In Iran, a suicide car bomb detonated outside of a police station in the southern port city of Chabahar, Sistan and Baluchestan province, reportedly killing at least two policemen and wounding 42 people, including 32 civilians. The Sunni armed group Ansar al-Furqan later claimed responsibility for the attack. Armed violence is not particularly rare for the border province, which deals with both drug smugglers and armed separatist groups (for more on conflict in Iran’s border provinces, see this ACLED piece). The city of Chabahar is within a free trade zone and hosts an Indian-backed port complex developed as part of a new transportation corridor connecting Afghanistan to the sea (Middle East Eye, 6 December 2018).

In Bahrain, riots and protests continued to a lesser degree, mainly to demand the release of political prisoners. While general anti-regime demonstrations continue, there seems to be less focus on the recent election when compared to previous weeks (for more on recent demonstrations in Bahrain, see this ACLED piece).

In Turkey, a similar number of demonstrations occurred throughout the country as the week prior, the majority of which were met with police intervention. While former public servants let go during the post-coup purge continued their ongoing agitation for jobs in Ankara, new protests erupted in Kizilcakoy, Aydin province, against a planned geothermal power plant. On two separate days, gendarmerie forces arrived to disperse the protests.

Meanwhile, fighting continued to a lesser degree between Turkish military forces and Kurdistan Workers’ Party militants in the country’s southeast. As usual, the majority of battles and airstrikes occurred in Sirnak province, however only one event was reported in Hakkari province last week, which along with Sirnak is typically a hotbed for armed engagements.

In Yemen, clashes between Houthi and anti-Houthi fighters increased across all of the country’s major battlefronts, as the warring factions attempted to gain strategic positions in preparation for peace talks which commenced in Sweden mid-week. Minor territorial gains were reported by anti-Houthi forces in Baqim district of Sadah governorate, Damt district of Ad Dali governorate, and Al Qabbaytah district of Lahij governorate. Clashes continued to a lesser degree on the outskirts of Hodeidah city, with most major battles occurring in the surrounding agricultural districts and outlying suburban areas.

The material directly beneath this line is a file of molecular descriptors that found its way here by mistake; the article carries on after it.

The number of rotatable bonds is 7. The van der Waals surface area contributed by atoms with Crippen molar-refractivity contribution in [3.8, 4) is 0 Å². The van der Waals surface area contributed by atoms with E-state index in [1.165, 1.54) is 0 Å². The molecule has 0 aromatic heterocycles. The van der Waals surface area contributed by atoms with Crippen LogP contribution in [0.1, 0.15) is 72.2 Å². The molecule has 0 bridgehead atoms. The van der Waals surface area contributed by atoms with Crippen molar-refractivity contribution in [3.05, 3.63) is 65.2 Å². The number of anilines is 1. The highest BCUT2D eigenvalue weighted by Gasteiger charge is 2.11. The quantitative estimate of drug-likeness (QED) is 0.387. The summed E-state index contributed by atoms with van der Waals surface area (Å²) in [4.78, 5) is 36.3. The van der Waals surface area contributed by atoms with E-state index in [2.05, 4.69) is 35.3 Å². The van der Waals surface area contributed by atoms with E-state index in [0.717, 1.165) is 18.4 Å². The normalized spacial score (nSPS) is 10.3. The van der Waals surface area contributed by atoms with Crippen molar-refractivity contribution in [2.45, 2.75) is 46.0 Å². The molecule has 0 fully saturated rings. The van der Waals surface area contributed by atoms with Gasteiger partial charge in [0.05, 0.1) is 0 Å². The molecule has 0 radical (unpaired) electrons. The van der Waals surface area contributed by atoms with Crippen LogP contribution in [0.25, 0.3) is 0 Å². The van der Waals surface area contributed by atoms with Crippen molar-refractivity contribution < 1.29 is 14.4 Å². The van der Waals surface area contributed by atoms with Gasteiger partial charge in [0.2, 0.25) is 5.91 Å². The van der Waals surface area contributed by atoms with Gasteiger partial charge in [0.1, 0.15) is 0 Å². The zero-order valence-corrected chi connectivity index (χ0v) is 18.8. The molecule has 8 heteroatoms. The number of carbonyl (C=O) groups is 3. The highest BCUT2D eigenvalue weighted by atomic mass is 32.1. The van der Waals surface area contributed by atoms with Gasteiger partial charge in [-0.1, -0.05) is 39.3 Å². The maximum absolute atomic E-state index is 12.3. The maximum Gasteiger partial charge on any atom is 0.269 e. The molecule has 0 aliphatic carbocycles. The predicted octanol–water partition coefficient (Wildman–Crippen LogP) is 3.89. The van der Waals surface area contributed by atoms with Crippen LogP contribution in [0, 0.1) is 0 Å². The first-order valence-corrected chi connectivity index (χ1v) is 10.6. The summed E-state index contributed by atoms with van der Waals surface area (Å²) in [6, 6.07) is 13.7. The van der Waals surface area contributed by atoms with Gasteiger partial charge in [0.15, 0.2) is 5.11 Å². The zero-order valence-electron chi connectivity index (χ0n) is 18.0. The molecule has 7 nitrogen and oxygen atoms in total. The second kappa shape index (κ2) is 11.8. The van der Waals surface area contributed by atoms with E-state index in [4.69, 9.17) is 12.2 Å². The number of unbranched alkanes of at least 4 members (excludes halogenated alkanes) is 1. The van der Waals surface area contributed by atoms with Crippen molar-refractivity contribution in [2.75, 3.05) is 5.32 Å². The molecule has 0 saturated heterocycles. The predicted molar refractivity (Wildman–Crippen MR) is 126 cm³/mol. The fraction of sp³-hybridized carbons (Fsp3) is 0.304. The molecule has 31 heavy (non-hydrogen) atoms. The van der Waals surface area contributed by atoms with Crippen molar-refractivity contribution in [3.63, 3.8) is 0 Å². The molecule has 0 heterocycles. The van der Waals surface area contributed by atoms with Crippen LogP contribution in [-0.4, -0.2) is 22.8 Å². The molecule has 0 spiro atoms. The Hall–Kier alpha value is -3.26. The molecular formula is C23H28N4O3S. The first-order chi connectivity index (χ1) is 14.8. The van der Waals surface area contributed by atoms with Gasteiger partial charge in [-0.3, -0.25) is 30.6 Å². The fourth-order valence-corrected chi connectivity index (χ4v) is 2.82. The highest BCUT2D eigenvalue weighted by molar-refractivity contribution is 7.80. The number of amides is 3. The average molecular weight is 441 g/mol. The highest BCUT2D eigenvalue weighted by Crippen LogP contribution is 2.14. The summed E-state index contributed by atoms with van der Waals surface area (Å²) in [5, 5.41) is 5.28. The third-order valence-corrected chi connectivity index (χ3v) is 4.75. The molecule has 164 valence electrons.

Meanwhile, Houthi forces have increased their cross-border incursions in the north of the country, clashing with Saudi soldiers and affiliated militiamen in the Saudi provinces of Najran, Asir, and Jizan. Saudi soldiers responded by firing rockets and missiles into various locations in Sadah governorate throughout the week.

Moreover, civilian fatalities continue to be a major concern, with an estimated 45 fatalities reportedly occurring across the country over the week as a result of airstrikes, shelling, and direct targeting.

In Syria, regime forces continued to clash with rebel and Islamic factions in the governorates of Hama, Lattakia, and Idleb in violation of the Russian-Turkish truce. These clashes took the form of shelling exchanges in addition to ground battles.

Meanwhile, Syrian Democratic Forces (QSD), supported by Coalition airstrikes, made territorial gains against the Islamic State in the Hajin enclave of Deir ez-Zor governorate. By the end of the week, approximately half of Hajin town, considered to be an IS stronghold, was in the hands of QSD forces. The clashes led to the displacement of hundreds of civilians from the enclave, who fled towards QSD-controlled territories.

Lastly, QSD and People’s Protection Units (YPG) fighters continued to fight against Turkish-backed rebel and Islamic factions in several towns and villages along the front-line in the northern Aleppo countryside.

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Regional Overview – Middle East
12 December 2018
Tom Hart
Tom Hart
Middle East Research Manager
Tom Hart is a Middle East Research Manager with the Armed Conflict Location & Event Data Project (ACLED), and a part-time brewer and genealogist. He received his BA in International History from Carleton University in Ottawa, where he focused on colonial relationships, intercultural interaction, and geocultural perspectives. Mr. Hart is currently based out of Ottawa, Canada, and is fluent in English and French.